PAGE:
Number one: I went to the doctor's today to set up everything that's needed for my medical. We filled out some of the forms and the first few tests that she took were all good.

Number two: The worst part will come next week. I need to have a few blood tests done, that's what I'm dreading most (needlephobia *wäh*). I hope I'll get the same lady who took my blood last time - she was finished before I could even think about starting to panic!

Number three: Also on the list for next week is a chest X-ray. I don't see any problems with this as I'm 100 percent suer I don't suffer from tuberculosis.

The good thing is - I don't need appointments for either of those, just show up and get it over with. Also the results should be back within one or two days the doctor said - which is great! On the medical form they talk about WEEKS! But I guess that's the good part about being in a rather small neighboorhood everybody knows everybody and things get done a lot faster...

Number four on the list will be another visit at the doctor's to talk about the results and fill out a questionnaire for Immigration. If everything goes well I should have completed this part by the end of the month *woohoo*

Keep your fingers crossed for me, folks! Because if it turns out that I don't have an "Acceptable Standard Of Health" (official immigration language!!!) I don't even need to bother with a visa appllication.

By the way, the medical form also says this: "If you intend to give birth in New Zealand you are not considered to have an acceptable standard of health." So no more hints or recommendations of that sort, please...

A family holiday in New Zealand - part II

on April 13, 2011

After leaving Rotorua we made our way to the last part of our journey: Coromandel. I'd already been here in January and absolutely loved the peninsula! Once again we got to stay with the Couchsurfing couple in Thames that last time made our journey such a wonderful experience.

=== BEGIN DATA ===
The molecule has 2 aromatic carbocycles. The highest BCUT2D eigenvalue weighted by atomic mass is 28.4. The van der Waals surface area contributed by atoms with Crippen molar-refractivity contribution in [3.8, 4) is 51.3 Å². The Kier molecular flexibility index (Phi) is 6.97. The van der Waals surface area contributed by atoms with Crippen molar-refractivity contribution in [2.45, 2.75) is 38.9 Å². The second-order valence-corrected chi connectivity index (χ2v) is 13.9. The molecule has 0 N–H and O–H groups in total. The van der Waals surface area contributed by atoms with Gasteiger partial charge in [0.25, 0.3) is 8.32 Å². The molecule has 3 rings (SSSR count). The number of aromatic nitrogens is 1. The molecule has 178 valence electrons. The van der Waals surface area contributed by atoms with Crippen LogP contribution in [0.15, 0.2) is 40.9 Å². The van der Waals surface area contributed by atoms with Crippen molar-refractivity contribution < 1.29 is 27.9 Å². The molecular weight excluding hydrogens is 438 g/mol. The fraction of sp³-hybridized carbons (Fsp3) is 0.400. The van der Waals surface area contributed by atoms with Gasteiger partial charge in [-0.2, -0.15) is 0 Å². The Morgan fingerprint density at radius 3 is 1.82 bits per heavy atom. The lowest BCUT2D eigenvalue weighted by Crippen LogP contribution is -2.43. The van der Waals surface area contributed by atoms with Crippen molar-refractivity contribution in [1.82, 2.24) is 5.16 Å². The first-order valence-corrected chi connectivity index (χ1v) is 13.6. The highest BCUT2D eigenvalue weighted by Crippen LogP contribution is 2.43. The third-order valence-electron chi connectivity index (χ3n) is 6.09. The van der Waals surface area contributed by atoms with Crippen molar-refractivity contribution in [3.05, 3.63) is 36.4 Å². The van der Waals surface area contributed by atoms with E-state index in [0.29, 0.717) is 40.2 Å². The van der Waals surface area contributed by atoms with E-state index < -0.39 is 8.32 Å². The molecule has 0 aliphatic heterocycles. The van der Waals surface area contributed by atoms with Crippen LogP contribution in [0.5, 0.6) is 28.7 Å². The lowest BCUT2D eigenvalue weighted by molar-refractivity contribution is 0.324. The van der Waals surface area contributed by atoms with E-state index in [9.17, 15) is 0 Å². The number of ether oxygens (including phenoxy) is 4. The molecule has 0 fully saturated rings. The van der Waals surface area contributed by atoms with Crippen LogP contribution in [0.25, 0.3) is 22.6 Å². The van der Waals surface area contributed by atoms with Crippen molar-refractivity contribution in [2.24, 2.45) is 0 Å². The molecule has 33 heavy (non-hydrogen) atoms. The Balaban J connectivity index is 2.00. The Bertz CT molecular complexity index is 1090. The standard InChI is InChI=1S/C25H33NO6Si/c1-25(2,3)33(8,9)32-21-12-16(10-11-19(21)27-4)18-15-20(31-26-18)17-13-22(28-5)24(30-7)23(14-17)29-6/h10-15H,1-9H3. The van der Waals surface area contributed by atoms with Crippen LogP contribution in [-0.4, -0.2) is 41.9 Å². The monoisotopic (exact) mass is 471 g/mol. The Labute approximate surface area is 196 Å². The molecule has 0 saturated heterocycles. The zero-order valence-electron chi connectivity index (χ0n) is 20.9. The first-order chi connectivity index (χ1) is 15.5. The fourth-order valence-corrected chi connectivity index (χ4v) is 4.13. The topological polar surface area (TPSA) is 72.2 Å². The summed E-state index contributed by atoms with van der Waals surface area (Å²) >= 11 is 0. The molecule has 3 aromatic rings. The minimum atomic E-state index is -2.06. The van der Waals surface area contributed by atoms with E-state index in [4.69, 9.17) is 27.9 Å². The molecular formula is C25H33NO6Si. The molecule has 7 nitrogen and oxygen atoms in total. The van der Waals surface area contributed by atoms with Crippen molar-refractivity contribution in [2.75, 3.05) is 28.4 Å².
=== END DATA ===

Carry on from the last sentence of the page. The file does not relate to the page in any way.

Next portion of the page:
Before, however, entering into Coromandel there was yet one stop the two "bros" in our group had to make: The Giant Bottle of L&P - New Zealand's national drink. It is made of lemon juice and mineral water from Paeroa - and of course nowadays belongs to Coca-Cola... Anyway - my brother fell in love with that drink and thinks about introducing it to Germany. So watch out!

Once again Christiane and Patrick had a full house. Staying with them at the same time was Isabelle, a French girl. She wasn't couchsurfing but used HelpExchange where you work for someone approx 4 hours per day and get to stay with them for free in return. Anyway... since Isabelle didn't have a car we thought it'd be nice to take her along and the five of us went up Paaku Hill near Tairua. You can drive almost all the way up and then it's just a tenn minute climb to the top. The view is worth it!

Next stop on the itinerary: Cathedral Cove. Unfortunately one of the last cyclons had destroyed the last bit of the walk (or more the staircase was gone) so we had to abseil down with the help of a rope. What an adventure! It was quite slippery and muddy but we all made it.

Hot Water Beach wasn't as nice as last time, either. Mostly due to the rain and cold wind. But at least there were enough spots for everyone to dig up their own spa pool. Only this time the tide was still very low and the hot springs right under the surface. We burnt ourselves a few times and couldn't really relax that much. It was a constant "who's getting the next bucket with cold water to cool this down a bit?"

The last day we spent mostly in Coromandel Township. My mom wanted to go to the Driving Creek Railway. There is that old guy who spent 30 years of his life building train tracks into the Coromandel mountain range with tunnels and sculptures along the way. At the very top he built the Eyefull Tower from where you have really good views over Hauraki Gulf. The journey takes about an hour, is a nice experience - but costs 25 dollars! Not sure if that's worth it but the guide said they have replanted thousands of native trees and are still helping native forest to grow back. That's what most of the money is obviously for which is a good cause.